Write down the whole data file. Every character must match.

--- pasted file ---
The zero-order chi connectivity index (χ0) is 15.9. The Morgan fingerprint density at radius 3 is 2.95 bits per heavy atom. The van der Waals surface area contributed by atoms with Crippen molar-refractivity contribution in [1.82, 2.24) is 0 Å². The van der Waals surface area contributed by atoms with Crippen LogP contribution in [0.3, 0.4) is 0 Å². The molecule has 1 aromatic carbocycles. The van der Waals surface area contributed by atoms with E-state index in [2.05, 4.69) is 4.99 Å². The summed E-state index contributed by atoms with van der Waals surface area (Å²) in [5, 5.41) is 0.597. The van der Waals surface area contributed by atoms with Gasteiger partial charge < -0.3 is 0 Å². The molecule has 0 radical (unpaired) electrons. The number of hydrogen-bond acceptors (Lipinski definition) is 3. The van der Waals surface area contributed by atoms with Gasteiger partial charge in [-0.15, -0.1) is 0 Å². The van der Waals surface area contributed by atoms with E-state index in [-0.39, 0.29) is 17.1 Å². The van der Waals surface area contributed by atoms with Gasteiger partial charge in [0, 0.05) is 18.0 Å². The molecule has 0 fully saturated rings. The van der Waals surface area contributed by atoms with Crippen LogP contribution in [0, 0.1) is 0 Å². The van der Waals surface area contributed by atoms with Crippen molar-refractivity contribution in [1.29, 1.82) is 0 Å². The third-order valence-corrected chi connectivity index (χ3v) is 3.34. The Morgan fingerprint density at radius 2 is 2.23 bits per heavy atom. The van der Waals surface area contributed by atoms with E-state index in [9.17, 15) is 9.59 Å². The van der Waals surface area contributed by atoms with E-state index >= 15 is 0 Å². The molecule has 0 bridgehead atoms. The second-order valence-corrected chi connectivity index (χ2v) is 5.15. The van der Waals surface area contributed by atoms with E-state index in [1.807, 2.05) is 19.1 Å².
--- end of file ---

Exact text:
The zero-order chi connectivity index (χ0) is 15.9. The Morgan fingerprint density at radius 3 is 2.95 bits per heavy atom. The van der Waals surface area contributed by atoms with Crippen molar-refractivity contribution in [1.82, 2.24) is 0 Å². The van der Waals surface area contributed by atoms with Crippen LogP contribution in [0.3, 0.4) is 0 Å². The molecule has 1 aromatic carbocycles. The van der Waals surface area contributed by atoms with E-state index in [2.05, 4.69) is 4.99 Å². The summed E-state index contributed by atoms with van der Waals surface area (Å²) in [5, 5.41) is 0.597. The van der Waals surface area contributed by atoms with Gasteiger partial charge < -0.3 is 0 Å². The molecule has 0 radical (unpaired) electrons. The number of hydrogen-bond acceptors (Lipinski definition) is 3. The van der Waals surface area contributed by atoms with Gasteiger partial charge in [-0.15, -0.1) is 0 Å². The van der Waals surface area contributed by atoms with E-state index in [-0.39, 0.29) is 17.1 Å². The van der Waals surface area contributed by atoms with Gasteiger partial charge in [0, 0.05) is 18.0 Å². The molecule has 0 fully saturated rings. The van der Waals surface area contributed by atoms with Crippen LogP contribution in [0, 0.1) is 0 Å². The van der Waals surface area contributed by atoms with Crippen molar-refractivity contribution in [1.29, 1.82) is 0 Å². The third-order valence-corrected chi connectivity index (χ3v) is 3.34. The Morgan fingerprint density at radius 2 is 2.23 bits per heavy atom. The van der Waals surface area contributed by atoms with E-state index in [9.17, 15) is 9.59 Å². The van der Waals surface area contributed by atoms with E-state index >= 15 is 0 Å². The molecule has 0 bridgehead atoms. The second-order valence-corrected chi connectivity index (χ2v) is 5.15. The van der Waals surface area contributed by atoms with E-state index in [1.807, 2.05) is 19.1 Å².